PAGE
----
“We’ve replaced deciduous trees with evergreen trees, we’ve imposed a higher density of trees and higher density of bushes upon ourselves, and that’s not necessarily required,” Vandenbroeck said. “To accomodate elevation differences between the site and adjacent properties, we’ve incorporated four-foot-tall berms and more mature trees to help accomodate that so at no point when there’s residential homes in close proximity to the site will there be trees under five feet to their view.”
The proposed changes to the site plan will cost approximately $250,000, according the Vandenbroeck.
As for setting up a future meeting with area residents, Vandenbroeck said he’s willing to listen their concerns, but at some point there’s limitations on how much the company can do.
“We still want to have ongoing communication with the community with the understanding that we have gone through a pretty in-depth design and cost analysis on what is commercially feasible, without making a project uneconomical, right? We still have to run a business. We still want to create jobs in the community, we still want to generate clean energy in the community, we still want to be a contributor to the tax base of the community,” Vandenbroeck said.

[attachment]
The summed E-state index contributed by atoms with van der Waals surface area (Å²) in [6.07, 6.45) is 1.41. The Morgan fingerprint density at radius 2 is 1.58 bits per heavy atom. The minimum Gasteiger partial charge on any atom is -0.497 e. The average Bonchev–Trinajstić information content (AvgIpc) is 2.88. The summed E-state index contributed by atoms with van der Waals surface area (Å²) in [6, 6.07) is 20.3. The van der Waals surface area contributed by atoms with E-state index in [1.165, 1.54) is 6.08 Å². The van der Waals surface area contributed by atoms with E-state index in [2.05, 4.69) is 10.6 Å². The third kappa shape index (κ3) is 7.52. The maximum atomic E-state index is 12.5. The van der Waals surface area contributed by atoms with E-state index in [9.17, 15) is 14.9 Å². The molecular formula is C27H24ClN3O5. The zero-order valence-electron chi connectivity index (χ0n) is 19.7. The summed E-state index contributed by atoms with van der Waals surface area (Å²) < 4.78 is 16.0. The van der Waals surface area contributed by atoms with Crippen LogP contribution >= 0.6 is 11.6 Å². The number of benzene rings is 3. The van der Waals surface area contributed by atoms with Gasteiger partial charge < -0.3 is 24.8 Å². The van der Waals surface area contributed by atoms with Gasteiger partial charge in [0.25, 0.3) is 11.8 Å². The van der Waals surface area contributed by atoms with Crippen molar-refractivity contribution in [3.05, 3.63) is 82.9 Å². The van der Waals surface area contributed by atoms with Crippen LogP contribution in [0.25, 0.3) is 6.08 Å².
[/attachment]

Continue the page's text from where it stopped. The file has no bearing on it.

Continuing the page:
Weber said he plans to continue reaching out to local residents in order to ensure all voices are heard. He hopes to meet with Vandenbroeck before the next meeting.
“We’ve made some progress and I appreciate Renergetica working with us, they’re showing a measure of good faith in wanting to try to find some middle ground which is good, it’s positive,” Weber said. “I just want to make sure that all of the people that are affected have their day in court, have their opportunity to voice their needs… It’s hard when you try to get a neighborhood coalition together and you don’t have everybody’s contact information, and you don’t have 24 hours out of every day to go seek people out,” he continued.
The next ZBA meeting is scheduled for 7 p.m. Sept. 4. The board has encouraged both parties to meet for negotiations prior to the meeting, and a has asked for the submission of a report detailing any negotiations no later than a week before the meeting, should any negotiations take place.